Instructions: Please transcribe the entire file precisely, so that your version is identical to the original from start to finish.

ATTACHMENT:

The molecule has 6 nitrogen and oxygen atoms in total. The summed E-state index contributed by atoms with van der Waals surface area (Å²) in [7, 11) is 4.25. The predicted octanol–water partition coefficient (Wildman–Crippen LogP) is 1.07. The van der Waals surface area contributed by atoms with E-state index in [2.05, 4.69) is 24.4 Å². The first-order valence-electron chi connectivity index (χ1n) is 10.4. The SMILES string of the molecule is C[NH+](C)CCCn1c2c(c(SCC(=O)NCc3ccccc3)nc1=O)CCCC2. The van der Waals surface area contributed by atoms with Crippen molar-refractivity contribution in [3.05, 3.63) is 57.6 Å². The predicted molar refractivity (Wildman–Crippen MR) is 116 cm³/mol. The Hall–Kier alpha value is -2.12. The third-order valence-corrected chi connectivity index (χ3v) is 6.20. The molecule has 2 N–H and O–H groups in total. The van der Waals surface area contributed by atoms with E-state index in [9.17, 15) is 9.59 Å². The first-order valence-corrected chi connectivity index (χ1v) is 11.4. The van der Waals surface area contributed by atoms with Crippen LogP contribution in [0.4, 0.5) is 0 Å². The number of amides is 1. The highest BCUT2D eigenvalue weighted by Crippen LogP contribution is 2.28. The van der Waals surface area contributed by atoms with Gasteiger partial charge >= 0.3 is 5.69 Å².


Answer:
The molecule has 6 nitrogen and oxygen atoms in total. The summed E-state index contributed by atoms with van der Waals surface area (Å²) in [7, 11) is 4.25. The predicted octanol–water partition coefficient (Wildman–Crippen LogP) is 1.07. The van der Waals surface area contributed by atoms with E-state index in [2.05, 4.69) is 24.4 Å². The first-order valence-electron chi connectivity index (χ1n) is 10.4. The SMILES string of the molecule is C[NH+](C)CCCn1c2c(c(SCC(=O)NCc3ccccc3)nc1=O)CCCC2. The van der Waals surface area contributed by atoms with Crippen molar-refractivity contribution in [3.05, 3.63) is 57.6 Å². The predicted molar refractivity (Wildman–Crippen MR) is 116 cm³/mol. The Hall–Kier alpha value is -2.12. The third-order valence-corrected chi connectivity index (χ3v) is 6.20. The molecule has 2 N–H and O–H groups in total. The van der Waals surface area contributed by atoms with E-state index in [9.17, 15) is 9.59 Å². The first-order valence-corrected chi connectivity index (χ1v) is 11.4. The van der Waals surface area contributed by atoms with Crippen LogP contribution in [0.4, 0.5) is 0 Å². The number of amides is 1. The highest BCUT2D eigenvalue weighted by Crippen LogP contribution is 2.28. The van der Waals surface area contributed by atoms with Gasteiger partial charge >= 0.3 is 5.69 Å².